Everyone knows what you're going to order - abura soba, literally big pile of noodles sitting in a little bit of oily flavor essence. Despite the word "oil" in the name, Menchintei wants to be sure you know that abura soba is actually BETTER for you than a standard bowl of ramen; signs are posted that it only has one-third the calories and a lot less cholestorol. I guess it makes sense if you think about it - oil as there may be, there's no soup, which is where all the melted animal parts and according fats and such reside. In any case, Menchintei will serve you as big a bowl of noodles as you're prepared to eat - up to "onimori" (devil mountain) sized, a full 4 times the size of the standard bowl. There's a sign out front politely requesting that first timers do not challenge themselves to demolish the whole bowl, so I just went with the regular large portion.

Since there's only a bit of flavor essence oil at the bottom of the bowl, drizzling the thing with plenty of vinegar and râyû (chili oil) is essential to bringing out the true taste of the bowl. Naturally, there is a sign to remind you of this as well.

Unlike the new generation of abura soba, mazesoba, and other soupless noodle bowls that have stormed Tokyo in the last couple of years, Menchintei's bowl is simple and stripped down. Rather than operate in the Bubka or Junk Garage mode, piling on a phalanx of crunchy and chewy toppings ("Japanese nachos" I call it), Menchintei's abura soba is topped with just a few slivers of nori and a few pieces of tasty menma (bamboo). Since I was skipping on the pork châshû I added an onsen tamago (barely boiled egg) and got some extra green onions and sesame seeds.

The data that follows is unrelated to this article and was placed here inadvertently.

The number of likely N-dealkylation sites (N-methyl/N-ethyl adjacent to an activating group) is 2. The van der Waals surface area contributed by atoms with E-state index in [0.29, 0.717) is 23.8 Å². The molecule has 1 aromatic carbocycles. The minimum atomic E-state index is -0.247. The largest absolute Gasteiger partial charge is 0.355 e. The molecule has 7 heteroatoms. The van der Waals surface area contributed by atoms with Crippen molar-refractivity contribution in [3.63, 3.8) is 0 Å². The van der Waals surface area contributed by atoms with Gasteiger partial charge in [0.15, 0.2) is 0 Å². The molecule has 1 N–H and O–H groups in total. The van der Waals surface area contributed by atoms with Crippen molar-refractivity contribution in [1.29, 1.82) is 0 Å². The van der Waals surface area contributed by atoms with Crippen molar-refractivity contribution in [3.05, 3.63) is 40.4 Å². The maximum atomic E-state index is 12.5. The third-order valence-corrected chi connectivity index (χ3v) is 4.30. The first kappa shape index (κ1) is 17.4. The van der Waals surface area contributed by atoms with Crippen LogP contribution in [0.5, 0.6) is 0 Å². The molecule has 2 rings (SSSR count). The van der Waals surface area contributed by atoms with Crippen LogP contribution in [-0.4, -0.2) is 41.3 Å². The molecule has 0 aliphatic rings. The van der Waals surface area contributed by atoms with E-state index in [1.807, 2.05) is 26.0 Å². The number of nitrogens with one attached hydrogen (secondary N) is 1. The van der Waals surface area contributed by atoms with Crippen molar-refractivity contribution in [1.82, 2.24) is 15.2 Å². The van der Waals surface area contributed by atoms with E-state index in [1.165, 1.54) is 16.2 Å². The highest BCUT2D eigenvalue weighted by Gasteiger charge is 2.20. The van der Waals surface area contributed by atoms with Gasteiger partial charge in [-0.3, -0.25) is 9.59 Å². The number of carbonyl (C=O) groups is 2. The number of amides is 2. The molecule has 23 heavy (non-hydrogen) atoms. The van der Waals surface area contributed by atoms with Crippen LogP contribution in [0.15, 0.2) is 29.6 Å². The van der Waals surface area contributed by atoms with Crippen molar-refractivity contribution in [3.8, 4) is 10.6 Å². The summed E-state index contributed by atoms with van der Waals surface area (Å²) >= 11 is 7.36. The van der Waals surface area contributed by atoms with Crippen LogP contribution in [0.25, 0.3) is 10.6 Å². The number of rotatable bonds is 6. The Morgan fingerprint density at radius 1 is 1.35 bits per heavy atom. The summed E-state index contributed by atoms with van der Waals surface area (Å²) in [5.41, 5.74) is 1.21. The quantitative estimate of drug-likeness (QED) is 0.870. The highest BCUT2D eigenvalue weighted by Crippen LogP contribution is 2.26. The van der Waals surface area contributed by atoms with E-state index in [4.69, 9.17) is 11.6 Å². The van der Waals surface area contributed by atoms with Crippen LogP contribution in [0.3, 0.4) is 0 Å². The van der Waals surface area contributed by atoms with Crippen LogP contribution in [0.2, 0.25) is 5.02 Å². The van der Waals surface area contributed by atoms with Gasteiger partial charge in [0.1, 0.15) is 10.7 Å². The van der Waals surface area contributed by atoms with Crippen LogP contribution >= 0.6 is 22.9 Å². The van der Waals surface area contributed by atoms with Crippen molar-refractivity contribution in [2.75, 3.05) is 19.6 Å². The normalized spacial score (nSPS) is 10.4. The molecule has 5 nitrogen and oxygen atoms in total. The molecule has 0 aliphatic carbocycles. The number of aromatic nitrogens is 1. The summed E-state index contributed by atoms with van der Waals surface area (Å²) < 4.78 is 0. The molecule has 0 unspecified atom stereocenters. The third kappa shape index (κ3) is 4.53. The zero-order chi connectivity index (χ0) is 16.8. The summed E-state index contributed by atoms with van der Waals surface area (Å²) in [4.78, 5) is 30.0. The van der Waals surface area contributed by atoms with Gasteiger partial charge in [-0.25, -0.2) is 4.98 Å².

And then I started to mix. Yet another sign conveniently reminds you to stir hard and stir fast, flipping all the noodles through the little pool of oil and getting the oil and vinegar to provide a nice coating. There's also a little bit of garlic available tableside. Slurp, slurp...and it's good! Not that I was worried, but man, was this a satisfying bowl. Comfort food, pure and simple, nothing overpowering, savory and stripped down, and not the least bit bland. As much as I like a complex bowl with lots of toppings where every bite is different, there's something to be said for just shoveling a whole deep bowl of oil noodles into your mouth one after the next. Overall, a very similar taste and vibe to Niko Niko down the street, but I think I may give the slight edge to Menchintei Honpo. If you're ever in the mood for old school soupless noodles, it would be hard to do much better.